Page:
Context is everything
The French cartographer Laurent Fries (Laurentius Frisius), a Rhinelander born in Mulhouse in eastern Burgundy, close to the German and Swiss borders, drew the current map. As a young man, Fries studied medicine and mathematics at the universities of Vienna, Montpellier, Padua, and Colmar before settling in Strasbourg around 1518 to become a physician and medical publisher.
In the following years, he gained employment as a draughtsman working for Peter Apian on his extraordinary heart-shaped map of the world (published in 1520). As part of this work, Fries carefully studied the maps of local master cartographer Martin Waldseemüller, who had published his most seminal world map as early as 1507 and had subsequently complimented this achievement with a significant Ptolemaic-style atlas issued in 1513 (and revised in 1520). Fries’ fascination with Waldseemüller’s maps brought him into contact with the German printer and publisher Johannes Grüninger. This was a significant turning point — for Grüninger was the formal publisher of a group of local scholars known as the St Die Gruppe, which counted prominent members such as Walter Lud, Martin Ringmann, and not least, Martin Waldseemüller.
Strasbourg was famous as a center for cartography at this time, home to two of the world’s best mapmakers: Martin Waldseemüller and Peter Apian. The two set new standards for the compilation of maps and charts, but Waldseemüller, in particular, revolutionized how the world was rendered. Waldseemüller’s hugely influential world map from 1507 would apply the term ‘AMERICA’ for the first time. In an associated text, he explained that the origin of the name pertains to the explorations of Amerigo Vespucci. This was a controversial claim at the time and one that cartographic scholars still debate. The critical thing to note here is that when Waldseemüller issued his version of Claudius Ptolemy’s Geographia in 1513, he changed this label back to ‘Terra Incognita.’ Despite this semi-retraction, the impact of his world map was so profound that the name stuck in perpetuity.
Martin Waldseemüller died in 1520. His death was not only a significant loss to mapmaking but also to local publishing houses and, indeed, to Strasbourg itself, as his output had become an essential source of both income and prestige. Consequently, it was quickly decided to reissue the Waldseemüller atlas in a new edition in the hope that it would sustain interest and income for a time. Grüninger got his hands on the 1520 edition and was keenly interested in filling the gap produced by Waldseemüller’s death. An agreement was reached among several local publishers that a revised and compacted version of Waldseemüller’s monumental tome was in order, and it was Laurent Fries who was hired as the cartographic editor-in-chief for this project. The basis for this decision should probably be sought in his knowledge of Waldseemüller’s work and his close professional association with Peter Apian. Fries started his independent cartographic career by re-drawing Waldseemüller’s famous world map and publishing it in reduced form in Caius Julius Solinus’ Enarrationes, published in Vienna that same year.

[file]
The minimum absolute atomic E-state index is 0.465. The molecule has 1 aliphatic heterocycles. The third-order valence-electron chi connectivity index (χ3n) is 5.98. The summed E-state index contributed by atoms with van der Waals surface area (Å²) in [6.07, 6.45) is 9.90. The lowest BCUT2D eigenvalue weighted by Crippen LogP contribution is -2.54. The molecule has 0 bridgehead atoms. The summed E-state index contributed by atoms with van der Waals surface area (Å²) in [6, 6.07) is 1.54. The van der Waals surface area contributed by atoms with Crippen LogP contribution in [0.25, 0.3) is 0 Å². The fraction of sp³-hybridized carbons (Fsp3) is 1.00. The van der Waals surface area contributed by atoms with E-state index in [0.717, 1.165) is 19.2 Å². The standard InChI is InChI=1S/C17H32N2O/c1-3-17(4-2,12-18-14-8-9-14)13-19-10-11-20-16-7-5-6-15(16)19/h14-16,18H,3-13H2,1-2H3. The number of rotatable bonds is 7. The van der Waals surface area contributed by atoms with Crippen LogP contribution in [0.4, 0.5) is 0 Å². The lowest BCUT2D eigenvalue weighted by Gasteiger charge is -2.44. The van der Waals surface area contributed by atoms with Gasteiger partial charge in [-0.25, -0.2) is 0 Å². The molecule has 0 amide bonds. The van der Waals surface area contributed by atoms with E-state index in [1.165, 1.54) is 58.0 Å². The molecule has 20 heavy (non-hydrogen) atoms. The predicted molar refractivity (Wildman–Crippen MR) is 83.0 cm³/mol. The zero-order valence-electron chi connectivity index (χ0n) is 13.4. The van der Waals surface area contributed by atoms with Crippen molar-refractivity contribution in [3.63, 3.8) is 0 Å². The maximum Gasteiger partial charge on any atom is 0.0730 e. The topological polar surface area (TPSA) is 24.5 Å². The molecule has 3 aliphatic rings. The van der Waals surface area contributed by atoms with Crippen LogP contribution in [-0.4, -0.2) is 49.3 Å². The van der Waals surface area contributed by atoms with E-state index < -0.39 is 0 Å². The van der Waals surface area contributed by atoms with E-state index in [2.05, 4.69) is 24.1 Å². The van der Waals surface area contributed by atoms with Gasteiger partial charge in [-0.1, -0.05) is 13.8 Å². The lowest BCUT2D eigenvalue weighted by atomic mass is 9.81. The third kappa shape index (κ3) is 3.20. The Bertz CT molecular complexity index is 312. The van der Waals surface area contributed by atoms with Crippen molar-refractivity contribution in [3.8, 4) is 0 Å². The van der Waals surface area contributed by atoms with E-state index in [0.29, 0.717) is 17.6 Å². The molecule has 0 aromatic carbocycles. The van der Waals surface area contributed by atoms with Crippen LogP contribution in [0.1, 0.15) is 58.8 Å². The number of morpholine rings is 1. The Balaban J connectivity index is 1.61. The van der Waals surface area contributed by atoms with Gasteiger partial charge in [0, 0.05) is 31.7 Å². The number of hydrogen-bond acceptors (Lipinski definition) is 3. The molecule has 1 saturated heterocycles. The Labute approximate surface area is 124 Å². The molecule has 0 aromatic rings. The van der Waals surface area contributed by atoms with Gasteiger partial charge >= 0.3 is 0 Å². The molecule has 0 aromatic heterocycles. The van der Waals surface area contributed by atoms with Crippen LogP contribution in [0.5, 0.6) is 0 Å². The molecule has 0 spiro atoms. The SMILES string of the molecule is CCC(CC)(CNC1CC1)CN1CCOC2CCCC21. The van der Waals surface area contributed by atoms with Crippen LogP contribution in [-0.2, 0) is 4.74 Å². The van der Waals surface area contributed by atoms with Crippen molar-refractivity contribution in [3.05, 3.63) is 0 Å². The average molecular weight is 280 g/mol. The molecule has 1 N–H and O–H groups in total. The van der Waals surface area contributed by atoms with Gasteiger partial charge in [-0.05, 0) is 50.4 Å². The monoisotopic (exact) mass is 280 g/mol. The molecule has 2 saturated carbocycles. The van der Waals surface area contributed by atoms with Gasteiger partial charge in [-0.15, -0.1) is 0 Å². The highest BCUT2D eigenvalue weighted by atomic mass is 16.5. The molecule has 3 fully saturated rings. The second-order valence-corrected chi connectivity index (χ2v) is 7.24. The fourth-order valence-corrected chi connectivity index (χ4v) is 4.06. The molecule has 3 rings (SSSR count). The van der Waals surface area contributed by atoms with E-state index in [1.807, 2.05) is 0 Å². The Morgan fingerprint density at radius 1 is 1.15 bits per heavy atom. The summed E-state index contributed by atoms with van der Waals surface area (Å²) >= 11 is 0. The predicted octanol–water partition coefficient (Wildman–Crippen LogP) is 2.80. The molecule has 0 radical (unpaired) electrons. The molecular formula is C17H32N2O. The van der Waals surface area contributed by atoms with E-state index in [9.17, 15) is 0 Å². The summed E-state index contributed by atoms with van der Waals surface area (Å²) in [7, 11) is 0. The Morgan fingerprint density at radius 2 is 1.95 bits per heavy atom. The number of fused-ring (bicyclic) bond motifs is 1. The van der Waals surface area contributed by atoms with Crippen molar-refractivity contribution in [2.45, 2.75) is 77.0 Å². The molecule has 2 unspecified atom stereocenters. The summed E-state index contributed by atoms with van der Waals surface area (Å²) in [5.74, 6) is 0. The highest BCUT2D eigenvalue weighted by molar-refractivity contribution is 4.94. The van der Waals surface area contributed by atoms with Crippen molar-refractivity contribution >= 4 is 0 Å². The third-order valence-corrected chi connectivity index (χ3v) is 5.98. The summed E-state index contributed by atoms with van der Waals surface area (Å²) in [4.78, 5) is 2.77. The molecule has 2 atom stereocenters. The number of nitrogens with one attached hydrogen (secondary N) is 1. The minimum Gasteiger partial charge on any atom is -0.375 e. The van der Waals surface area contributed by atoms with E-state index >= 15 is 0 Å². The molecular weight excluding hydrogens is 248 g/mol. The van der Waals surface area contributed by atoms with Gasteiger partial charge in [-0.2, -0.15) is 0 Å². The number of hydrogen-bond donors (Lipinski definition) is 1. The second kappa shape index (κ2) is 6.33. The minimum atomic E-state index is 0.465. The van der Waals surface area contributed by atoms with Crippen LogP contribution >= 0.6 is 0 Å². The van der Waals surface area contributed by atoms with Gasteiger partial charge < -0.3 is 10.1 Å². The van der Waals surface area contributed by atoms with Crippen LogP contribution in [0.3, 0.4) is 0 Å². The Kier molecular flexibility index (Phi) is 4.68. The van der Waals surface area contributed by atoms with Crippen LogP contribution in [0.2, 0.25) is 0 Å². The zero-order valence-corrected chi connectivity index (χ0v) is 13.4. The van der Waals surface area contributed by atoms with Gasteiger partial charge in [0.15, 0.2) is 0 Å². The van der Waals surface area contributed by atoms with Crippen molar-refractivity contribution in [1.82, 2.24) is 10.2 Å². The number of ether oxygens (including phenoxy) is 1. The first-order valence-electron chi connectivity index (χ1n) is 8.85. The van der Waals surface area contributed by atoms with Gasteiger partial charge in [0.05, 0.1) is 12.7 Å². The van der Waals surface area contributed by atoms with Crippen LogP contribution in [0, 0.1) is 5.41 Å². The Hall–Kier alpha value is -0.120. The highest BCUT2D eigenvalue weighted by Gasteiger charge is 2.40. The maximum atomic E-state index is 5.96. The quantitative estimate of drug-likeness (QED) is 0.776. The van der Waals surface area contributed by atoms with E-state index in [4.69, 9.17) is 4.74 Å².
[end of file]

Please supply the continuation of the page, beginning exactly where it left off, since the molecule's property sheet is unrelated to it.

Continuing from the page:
Even though Fries was not a geographer by training, he understood many of the mechanisms and skills behind compiling convincing and impacting maps from his time working for Apian. Under Fries’ direction, many of Waldseemüller’s maps were now re-sized and redrawn. While the maps remained essentially unchanged in most respects, Fries would often add text such as historical notes and legends or embolden the map with illustrations of prominent political or mythological figures and a bestiary of both land and sea creatures. Since the aim was to compile a more compact version of the atlas, Fries also introduced the idea of printing text on the verso of the maps and not on separate sheets like Waldseemüller had done. Finally, Fries included three new maps in his atlas, which depicted South-East Asia and the East Indies, China, and the World, respectively. While these were not taken from the 1513 atlas, the geographic information was adapted more or less directly from Waldseemüller’s Universalis Cosmographia, stressing just how seminal he remained even after death.
Chronology of the Fries’ Editions
Fries’ atlas never became the huge commercial success it was intended to be despite having both a more portable format and a more affordable price than Waldseemüller’s original; troubles with distribution and growing competition made sales of the initial edition an uphill battle. There was a widespread idea that the Fries atlas was privileged with better and more up-to-date geographical knowledge. However, this was hardly the case, as Fries built his maps almost exclusively on Waldseemüller’s originals.